Named after the Spanish explorers whose mission it was to settle and conquer the new world.
San Diego Conquistadors also known as
San Diego Q's 1972/73-74/75
San Diego Sails 1975/76
First Game Played October 13, 1972
Last Game Played November 9, 1975
Folded in 1975
K.C. Jones 1972/73
Wilt Chamberlain 1973/74
Alex Groza 1974/75
Beryl Shipley 1974/75
Bill Musselman 1975/76
Peterson Gymnasium 1972/73
Golden Hall 1973/74
San Diego Sports Arena 74/75-75/76
1972/73: After the Pittsburgh Condors and Floridians folded, the ABA was left with nine teams, wanting to stay a viable league with at least ten teams, the league awarded an expansion team to play in San Diego, who had recently seen the Rockets, who was their NBA team blast off for Houston. The team which would be named the Conquistadors was owned by Dentist Dr. Leonard Bloom, president of the United States Capital Corporation, who paid a $1 million entry fee. The Conquistadors also called the Q's would be the only expansion team in the ABA's nine seasons In a special expansion draft the Conquistadors selected Red Robbins from the Utah Stars, Gene Moore and Ollie Taylor from the New York Nets, Stew Johnson & Larry Miller from the Carolina Cougars, and Chuck Williams from the Denver Rockets. One problem the Q's had in their first season was finding a home, as a feud between Leonard Bloom and Peter Graham, manager of the city-owned San Diego Sports Arena left them locked out of San Diego's best facility. Playing their home games in Peterson Gym on the campus of San Diego State, the Q's who were coached by K.C. Jones faced the Denver Rockets in their first game on October 12th, losing 109-100. However, they would win their next five games, as they played nine of their first ten games at home. As it began to even out the Conquistadors began to resemble an expansion team, as the endured a ten game losing streak and a nine game losing streak. Despite it all the Conquistadors still managed to slip into the playoffs, as the finished in fourth place with a record of 30-54. The Q's would make a quick exit from the playoffs as they were swept by the Utah Stars.
1973/74: Heading into their second season, the Conquistadors attempted to shake the world of basketball as the signed Superstar Center Wilt Chamberlain to be a player/coach. However, the Los Angeles Lakers sued to block him from playing, leaving him on the bench as a sideshow. Though listed as head coach most of the team's decision making was done by Stan Albeck who would fill in several times as Wilt Chamberlain concetrated on more lucrative ventures, including on one occassion an autograph show. Despite the addition of Chamberlain, the Conquistadors remained locked out of San Diego Arena, this year they were forced to play in a local ballroom called Golde Hall. Despite not having Wilt Chamberlain on the court, the Q's showed improvement, posting a record of 37-47 as they again slipped into the playoffs by finishing in fourth place. In the playoffs they would face the Utah Stars again, losing the first two games on the road. However, they would win the next two games at Golden Hall, both of which were won in the final seconds, to even the series. The Stars would win Game 5 as the elemenated the Q's in six games.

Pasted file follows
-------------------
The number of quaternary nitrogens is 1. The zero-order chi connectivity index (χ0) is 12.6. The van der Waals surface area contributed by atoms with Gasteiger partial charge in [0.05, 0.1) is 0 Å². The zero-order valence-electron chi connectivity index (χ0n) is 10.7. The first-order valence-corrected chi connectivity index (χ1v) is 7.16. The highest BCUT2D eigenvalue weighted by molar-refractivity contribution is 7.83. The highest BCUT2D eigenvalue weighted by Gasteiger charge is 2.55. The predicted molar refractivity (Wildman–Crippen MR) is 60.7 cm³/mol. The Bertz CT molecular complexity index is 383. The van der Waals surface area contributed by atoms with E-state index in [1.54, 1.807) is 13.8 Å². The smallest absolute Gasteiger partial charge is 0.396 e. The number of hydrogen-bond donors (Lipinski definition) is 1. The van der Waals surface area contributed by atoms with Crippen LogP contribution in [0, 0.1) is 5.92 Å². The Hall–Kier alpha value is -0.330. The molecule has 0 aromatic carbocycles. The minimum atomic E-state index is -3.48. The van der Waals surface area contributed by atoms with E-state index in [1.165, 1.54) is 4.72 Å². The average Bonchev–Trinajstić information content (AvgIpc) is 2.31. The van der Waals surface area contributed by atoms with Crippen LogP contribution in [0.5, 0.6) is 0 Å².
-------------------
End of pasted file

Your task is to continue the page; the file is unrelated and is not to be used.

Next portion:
1974/75: In their third season, the Conquistadors finally got access to play in the San Diego Sports Arena, but with Wilt Chamberlain's departure fan interest was scarce at best. It would be a tough season for the Q's who would miss the playoffs for the first time as they finished in last place with a record of 31-53. Things got so bad that the league assumed operation of the franchise as they were one of a number of ABA teams teetering on the financial cliff.
1975/76: Heading into season number four, the entire ABA was in financial peril. Hoping to save the franchise, Frank Goldberg who once owned the Denver Rockets took over in San Diego and gave the franchise a complete overhaul. The team would be renamed San Diego Sails, with a blue and green color scheme in honor of the Southern California sailing community. However, the launch of the Sails would quickly fail as they had a disappointing crowd of 3,080 on hand as they lost their season opener at home to the Denver Nuggets 120-108. Prior to the start of the season, the Baltimore Claws who had moved from Memphis folded before even playing their first official game. With the Claws demise, teams in the ABA began talking to the NBA with the hopes of a merger. However, Jack Kent Cooke Owner of the Los Angeles Lakers let it be known he would not allow the Sails into the league. With attendance dwindling the Sails would quickly sink into oblivion, as Owner Frank Goldberg decided to fold the team on November 12th. The Sails final game was three days earlier on the road against the Spirits of St. Louis, a game they would lose 95-92. San Diego would be home of the NBA again in 1979 as the Buffalo Braves became the San Diego Clippers.
Playoff Appearence: (2)
©MMXII Tank Productions. Stats researched by Frank Fleming, all information, and team names are property of the American Basketball Association. This site is not affiliated with the San Diego Conquistadors or the ABA. This site is maintained for research purposes only. All logos used on this page were from Chris Creamer's Sports Logos Page.
Page created on July 29, 2012. Last updated on July 29, 2012 at 2:30 am ET.
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